daijoubu desu ka? iie, daijoubu ja nai


か? じゃ ない。


<Frank forgot her name>

なまえ は
namae wa nan desu ka?


です は

か? おばあさん

わたし です。


watashi no namae wa obaasan desu.


フランクさん は


ね。 です。

anata wa furanku san desu ne.

はい。 なにか はい。
hai. nomimasu.

わたし のみます

フランク か?

hai. watashi wa furanku desu.


nanika nomimasu ka?



<Obaasan gives him a drink>

hai, douzo.


nan desu ka?




karupis wa nan desu ka?

です。 です か? です。

karupisu desu. [spelled in katakana]


カルピス は なん カルピス そうか。



karupisu wa nomimono desu.


Obaasan - Are you alright? Frank - No, I am not fine. What's your name? Obaasan - My name is "obaasan." You are Mr. Frank, aren't you? Frank - Yes, I am Frank Obaasan - Will you drink something? Frank - Yes, I will drink Obaasan - Here you are. Frank - What's this? Obaasan - It's Calpis. Frank - What is Calpis? Obaasan - Calpis is a drink. Frank - Ah!

じゃ ない。 ja nai - Not...; Negates whatever was before; Used at the end of sentences なまえ namae - Name; sounds similar to the English なん です か? nan desu ka - What is it? This is a very useful expression なん nan - What? Another way to write NAN is NANI なにか nanika - Something; Notice there is a relation to NAN (what); the KA adds the unknown

のみます nomimasu - To drink; it can also mean, "I will drink." はい、どぞ。 hai, dozo - Here you are; another very useful phrase used when offering things
to guests

カルピス karupisu - Calpis - Japanese drink made from milk and water; This is spelled with
katakana. This has a strange name. It is spelled "Calpis" but pronounced more or less as "cow piss" - pardon the low educational value of this entry... The very first day I came to Japan, I met a foreigner at the airport and he told me of this drink. Our conversation went as follows: "You know there is a drink here called Calpis." I answered, "No... really?" "Yes, it is spelled C-A-L-P-I-S but it's Calpis!"

そうか。 souka - really, is that so? I see ; This is said to show that you are still interested in what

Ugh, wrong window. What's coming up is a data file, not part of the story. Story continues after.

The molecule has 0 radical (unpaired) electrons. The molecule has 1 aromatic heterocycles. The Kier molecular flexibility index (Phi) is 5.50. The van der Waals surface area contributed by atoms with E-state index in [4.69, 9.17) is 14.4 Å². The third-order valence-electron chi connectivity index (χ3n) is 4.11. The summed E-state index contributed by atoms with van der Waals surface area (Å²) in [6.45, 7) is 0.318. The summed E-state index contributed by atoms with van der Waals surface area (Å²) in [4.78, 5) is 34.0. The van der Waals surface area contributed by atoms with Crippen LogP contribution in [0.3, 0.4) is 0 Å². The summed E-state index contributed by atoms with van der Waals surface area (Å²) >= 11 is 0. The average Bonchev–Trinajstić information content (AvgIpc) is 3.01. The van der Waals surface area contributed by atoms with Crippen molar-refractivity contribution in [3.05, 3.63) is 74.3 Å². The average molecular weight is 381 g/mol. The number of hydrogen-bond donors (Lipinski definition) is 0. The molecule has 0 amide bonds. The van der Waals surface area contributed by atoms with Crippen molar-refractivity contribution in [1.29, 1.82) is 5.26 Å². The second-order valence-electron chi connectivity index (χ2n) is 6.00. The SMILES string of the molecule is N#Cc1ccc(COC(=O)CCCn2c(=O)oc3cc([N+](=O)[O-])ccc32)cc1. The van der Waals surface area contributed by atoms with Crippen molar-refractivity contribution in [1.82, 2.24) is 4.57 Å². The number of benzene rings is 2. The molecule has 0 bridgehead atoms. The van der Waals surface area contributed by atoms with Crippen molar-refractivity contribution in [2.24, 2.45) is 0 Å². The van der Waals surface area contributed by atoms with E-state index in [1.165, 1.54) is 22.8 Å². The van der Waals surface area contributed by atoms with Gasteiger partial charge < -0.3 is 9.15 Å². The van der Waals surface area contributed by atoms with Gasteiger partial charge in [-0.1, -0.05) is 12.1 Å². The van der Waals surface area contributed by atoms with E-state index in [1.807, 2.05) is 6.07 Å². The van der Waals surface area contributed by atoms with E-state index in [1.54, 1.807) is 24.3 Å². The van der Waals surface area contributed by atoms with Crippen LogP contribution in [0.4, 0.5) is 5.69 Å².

the speaker has to say and you are not sleeping. It also has the feel you learned something new.

です か? daijoubu desu ka? - [Are you ok?] As we discussed in Chapter 1, adding a か ka to the end of a sentence makes it a question. Without the


ka this would mean, "(I) am fine." daijoubu can mean "fine,ok, good, safe..."

いいえ、だいじょうぶ なまえ は なん です

じゃ ない。 iie, daijoubu janai か? namae wa nan desu ka? - [What is

[No, I am not fine.] Lit. "No, fine not." First comes the "No" which is iie. And lastly comes the negating factor which negates daijoubu. You can play tricks, by saying "daijoubu... [wait a few seconds] ja nai!" This is kind of similar to the movie "Wayne's World" where the character is always negating his sentences by adding "NOT!" at the end. Only this is normal Japanese

your name?] namae - name wa - particle which is after the main topic of the sentence; note it is pronounced as wa when used as a particle nan - what desu - is ka - question marker "nan desu ka" [What is it?] is a very useful question. You can just point to an object and say, "nan desu ka" or you can start with "... wa nan desu ka?" [What is ...] as in the example

わたし あなた はい。 なにか はい。

の は


おばあさん です


watashi no namae wa obaasan desu - [My name is "Obaasan."] watashi no - [my] remember this as a one-set. Remember the no is a possessive particle which shows relation between two things. So whenever you have watashi + no it always equals "my." This phrase is also very useful for introducing yourself. "watashi no namae wa ...[your name] desu."

• •

フランクさん は

ね。 anata wa です。 hai. watashi

furanku san desu ne - [You are Mr. Frank, aren't you?]

わたし のみます


wa furanku desu. - [Yes, I am Frank.] An important point is when speaking of oneself, one never uses san

か? nanika nomimasu ka? - [Would you like

something to drink] [lit. something to drink?] Would you like something to eat is "nanika tabemasu ka?" Would you like to see something (tv or movies) is "nanika mimasu ka?"

のみます。 hai. nomimasu - [Yes, I will drink] This is a good example

of how in Japanese repeated information is usually not repeated. We know the topic (something to drink) and we know the subject (I) so we don't have to say them again. In fact it is clumsy to do so.

• • • •

はい、どぞ。 hai, dozo - [Here you are] Remember these words together. The hai is
'yes' but in this case with dozo it means, "Here you are."



か? nan desu ka? - [What is it?] We saw this before and we will です。 karupisu desu - [It's Calpis] As mentioned before, Calpis is a です か? karupisu wa nan desu ka? - [What です。 karupisu wa nomimono

see it again! What is it?


popular Japanese milk drink.

カルピス は なん カルピス は

is 'Calpis'?] Another way of asking what something is is "... tte nani?" This is a very common way of asking what something is. The first way is more polite. (note there are 2 t's in tte this is because there is a short pause between what you are asking and the te)


desu. - [Calpis is a drink] Because the main topic of "Calpis" is known, you really don't have to say it. You could just say, "nomimono desu." nomimono - this is a compound word of nomi ('drink' from 'nomimasu') + mono (thing) = a drink thing or a drink

そうか。 souka - [is that so?] As mentioned before, this is added to act like you are
listening and interested in what the speaker has to say. It has a feeling of "Oh, I didn't know that! Thank you for informing me of that fact."